Farmer Wind-Electric Generator Model


Three solid wind wheels drive the armatures of three dynamos, which are in circuit with a small storage battery, an incandescent electric lamp, and switches. This model, constructed by Moses G. Farmer, electrical pioneer, about 1880, is one of the earliest suggestions of the use of wind power through the medium of the electric generator and storage battery.

Much of the objection to the use of the windmill as a source of power was due to the intermittent nature of its operation. It was thought that it was suited only for pumping water or similar operations where the energy or work produced by the windmill could be stored during periods of useful wind velocities to be used as needed.


This description comes from the 1939 Catalog of the Mechanical Collections of the Division of Engineering United States Museum Bulletin 173 by Frank A. Taylor.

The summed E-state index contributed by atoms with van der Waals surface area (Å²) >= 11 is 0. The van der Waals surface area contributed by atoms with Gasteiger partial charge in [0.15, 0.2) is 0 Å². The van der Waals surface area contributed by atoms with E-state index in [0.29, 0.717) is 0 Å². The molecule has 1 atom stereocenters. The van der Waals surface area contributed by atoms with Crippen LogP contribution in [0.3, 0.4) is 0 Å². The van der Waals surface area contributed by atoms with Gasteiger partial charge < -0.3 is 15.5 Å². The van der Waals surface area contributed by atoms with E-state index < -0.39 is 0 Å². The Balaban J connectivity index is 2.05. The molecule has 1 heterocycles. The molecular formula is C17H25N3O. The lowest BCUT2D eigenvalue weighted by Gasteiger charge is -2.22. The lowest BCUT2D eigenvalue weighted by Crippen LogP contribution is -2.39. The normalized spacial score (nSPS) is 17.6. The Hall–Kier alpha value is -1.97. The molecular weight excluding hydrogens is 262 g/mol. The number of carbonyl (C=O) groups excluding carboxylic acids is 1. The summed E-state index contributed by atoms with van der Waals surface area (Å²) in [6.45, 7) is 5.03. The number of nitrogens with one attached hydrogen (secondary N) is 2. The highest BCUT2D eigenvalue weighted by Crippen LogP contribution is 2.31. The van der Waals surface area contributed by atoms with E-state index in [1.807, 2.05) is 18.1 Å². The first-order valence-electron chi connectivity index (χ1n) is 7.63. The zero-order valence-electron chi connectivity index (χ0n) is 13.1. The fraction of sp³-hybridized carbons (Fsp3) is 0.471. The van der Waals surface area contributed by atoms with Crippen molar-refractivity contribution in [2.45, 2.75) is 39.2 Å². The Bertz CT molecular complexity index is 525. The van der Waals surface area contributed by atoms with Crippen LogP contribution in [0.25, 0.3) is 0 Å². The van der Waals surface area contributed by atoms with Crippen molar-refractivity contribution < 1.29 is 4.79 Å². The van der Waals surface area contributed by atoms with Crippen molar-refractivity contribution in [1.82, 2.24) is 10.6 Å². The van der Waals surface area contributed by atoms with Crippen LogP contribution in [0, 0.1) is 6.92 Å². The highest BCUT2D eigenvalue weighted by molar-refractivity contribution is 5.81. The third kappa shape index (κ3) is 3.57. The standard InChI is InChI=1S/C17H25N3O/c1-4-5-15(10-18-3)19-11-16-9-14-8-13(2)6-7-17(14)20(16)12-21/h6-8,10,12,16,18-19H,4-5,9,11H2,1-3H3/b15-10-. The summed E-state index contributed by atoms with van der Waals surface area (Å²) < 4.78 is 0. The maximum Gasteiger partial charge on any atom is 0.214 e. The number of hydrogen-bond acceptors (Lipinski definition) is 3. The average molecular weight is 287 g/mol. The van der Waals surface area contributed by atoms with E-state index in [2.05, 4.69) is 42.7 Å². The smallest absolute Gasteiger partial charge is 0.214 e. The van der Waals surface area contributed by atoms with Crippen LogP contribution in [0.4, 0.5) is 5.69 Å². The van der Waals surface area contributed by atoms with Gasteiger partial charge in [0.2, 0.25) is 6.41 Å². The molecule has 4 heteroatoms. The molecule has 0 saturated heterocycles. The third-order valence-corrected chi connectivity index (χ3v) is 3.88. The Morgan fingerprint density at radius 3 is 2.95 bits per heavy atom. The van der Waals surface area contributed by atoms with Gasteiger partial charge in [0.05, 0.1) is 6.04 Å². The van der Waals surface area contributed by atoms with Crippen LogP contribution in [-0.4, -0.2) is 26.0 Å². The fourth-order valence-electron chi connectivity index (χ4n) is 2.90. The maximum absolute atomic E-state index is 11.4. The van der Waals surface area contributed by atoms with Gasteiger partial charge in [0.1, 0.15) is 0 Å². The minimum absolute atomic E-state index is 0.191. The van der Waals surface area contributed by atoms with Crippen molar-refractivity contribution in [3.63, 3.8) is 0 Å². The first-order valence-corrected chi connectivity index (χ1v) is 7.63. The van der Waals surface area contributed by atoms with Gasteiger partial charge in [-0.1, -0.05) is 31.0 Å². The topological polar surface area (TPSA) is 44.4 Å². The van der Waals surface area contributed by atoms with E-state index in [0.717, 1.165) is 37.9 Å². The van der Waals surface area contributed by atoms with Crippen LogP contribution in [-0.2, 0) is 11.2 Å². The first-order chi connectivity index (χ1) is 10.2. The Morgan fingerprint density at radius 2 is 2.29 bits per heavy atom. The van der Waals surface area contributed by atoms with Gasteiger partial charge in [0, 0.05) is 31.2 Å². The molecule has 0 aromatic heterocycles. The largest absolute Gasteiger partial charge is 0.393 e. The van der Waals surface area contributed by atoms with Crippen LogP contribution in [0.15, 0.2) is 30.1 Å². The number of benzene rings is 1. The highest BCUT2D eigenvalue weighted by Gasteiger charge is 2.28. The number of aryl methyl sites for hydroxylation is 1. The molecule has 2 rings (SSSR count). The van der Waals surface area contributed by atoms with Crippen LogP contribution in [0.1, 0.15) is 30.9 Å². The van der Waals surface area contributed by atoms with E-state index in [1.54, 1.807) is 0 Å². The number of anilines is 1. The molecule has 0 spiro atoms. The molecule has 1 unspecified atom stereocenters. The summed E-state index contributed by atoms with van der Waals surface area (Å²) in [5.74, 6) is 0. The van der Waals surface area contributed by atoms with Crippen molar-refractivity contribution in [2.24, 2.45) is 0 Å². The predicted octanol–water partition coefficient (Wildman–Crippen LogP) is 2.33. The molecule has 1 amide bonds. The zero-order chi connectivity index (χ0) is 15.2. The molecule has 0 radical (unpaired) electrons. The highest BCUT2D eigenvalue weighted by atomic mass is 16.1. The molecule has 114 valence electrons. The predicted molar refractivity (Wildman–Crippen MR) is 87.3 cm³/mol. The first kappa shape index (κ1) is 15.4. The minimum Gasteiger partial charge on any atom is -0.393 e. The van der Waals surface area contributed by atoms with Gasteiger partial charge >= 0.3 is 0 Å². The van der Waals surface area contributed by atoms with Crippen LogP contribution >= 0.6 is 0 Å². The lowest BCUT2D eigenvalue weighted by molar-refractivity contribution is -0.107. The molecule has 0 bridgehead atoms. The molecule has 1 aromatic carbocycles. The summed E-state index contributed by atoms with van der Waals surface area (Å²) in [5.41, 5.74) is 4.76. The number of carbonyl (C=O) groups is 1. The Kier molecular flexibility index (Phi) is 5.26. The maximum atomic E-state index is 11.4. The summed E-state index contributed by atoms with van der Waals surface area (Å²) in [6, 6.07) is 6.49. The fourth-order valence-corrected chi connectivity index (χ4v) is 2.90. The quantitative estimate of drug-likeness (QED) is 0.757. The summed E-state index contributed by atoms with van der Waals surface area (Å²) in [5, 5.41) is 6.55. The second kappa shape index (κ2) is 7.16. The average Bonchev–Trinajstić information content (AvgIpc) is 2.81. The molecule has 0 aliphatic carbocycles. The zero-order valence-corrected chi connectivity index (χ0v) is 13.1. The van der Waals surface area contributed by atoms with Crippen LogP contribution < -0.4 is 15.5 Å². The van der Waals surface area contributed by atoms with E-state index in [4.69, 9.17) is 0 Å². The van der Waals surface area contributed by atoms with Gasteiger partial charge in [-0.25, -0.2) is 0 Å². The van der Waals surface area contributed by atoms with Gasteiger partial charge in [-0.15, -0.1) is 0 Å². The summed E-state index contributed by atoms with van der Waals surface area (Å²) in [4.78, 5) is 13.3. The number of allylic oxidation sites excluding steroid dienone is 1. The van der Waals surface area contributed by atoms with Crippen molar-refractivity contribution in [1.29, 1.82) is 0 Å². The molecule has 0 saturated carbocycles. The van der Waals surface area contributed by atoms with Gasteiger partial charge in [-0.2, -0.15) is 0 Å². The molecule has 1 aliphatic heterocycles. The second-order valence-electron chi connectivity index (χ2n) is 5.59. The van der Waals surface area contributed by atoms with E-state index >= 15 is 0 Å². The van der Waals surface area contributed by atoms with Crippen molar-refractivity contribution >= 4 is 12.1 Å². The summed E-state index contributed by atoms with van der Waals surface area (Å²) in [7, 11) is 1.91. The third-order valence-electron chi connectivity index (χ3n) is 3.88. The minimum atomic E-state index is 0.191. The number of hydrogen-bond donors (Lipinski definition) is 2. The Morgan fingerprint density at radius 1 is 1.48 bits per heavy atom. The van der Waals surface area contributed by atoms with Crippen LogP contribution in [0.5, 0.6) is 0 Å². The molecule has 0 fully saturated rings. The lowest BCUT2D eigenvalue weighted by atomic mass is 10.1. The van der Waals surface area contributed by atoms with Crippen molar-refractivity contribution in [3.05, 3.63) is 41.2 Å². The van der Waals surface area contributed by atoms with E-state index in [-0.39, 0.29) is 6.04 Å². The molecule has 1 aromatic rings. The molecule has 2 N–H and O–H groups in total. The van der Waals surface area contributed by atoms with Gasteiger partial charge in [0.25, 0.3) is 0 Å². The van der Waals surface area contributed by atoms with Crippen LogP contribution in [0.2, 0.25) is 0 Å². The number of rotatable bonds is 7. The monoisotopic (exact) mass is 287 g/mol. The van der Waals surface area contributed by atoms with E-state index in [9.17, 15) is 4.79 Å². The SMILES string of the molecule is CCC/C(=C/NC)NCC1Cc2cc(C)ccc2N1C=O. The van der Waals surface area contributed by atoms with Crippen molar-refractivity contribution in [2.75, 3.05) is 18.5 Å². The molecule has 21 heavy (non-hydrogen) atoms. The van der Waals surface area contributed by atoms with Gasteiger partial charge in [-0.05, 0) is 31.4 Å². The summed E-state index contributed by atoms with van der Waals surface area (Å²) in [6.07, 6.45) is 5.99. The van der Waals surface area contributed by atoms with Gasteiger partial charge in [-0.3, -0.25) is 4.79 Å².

Date Made: ca 1882

Maker: Farmer, Moses G.

Location: Currently not on view

Place Made: United States: Massachusetts

See more items in: Work and Industry: Mechanical and Civil Engineering, Engineering, Building, and Architecture, Work, Industry & Manufacturing


Exhibition Location:

Credit Line: from Sarah J. Farmer

Data Source: National Museum of American History

Id Number: MC.181985Catalog Number: 181985Accession Number: 2015.0173

Object Name: wind generatorGenerator, Wind

Physical Description: wood (overall material)Measurements: overall - from catalog card: 19 in x 8 in; x 48.26 cm x 20.32 cmoverall: 8 7/8 in x 18 3/4 in x 8 1/8 in; 22.5425 cm x 47.625 cm x 20.6375 cm


Record Id: nmah_846957

Our collection database is a work in progress. We may update this record based on further research and review. Learn more about our approach to sharing our collection online.

If you would like to know how you can use content on this page, see the Smithsonian's Terms of Use. If you need to request an image for publication or other use, please visit Rights and Reproductions.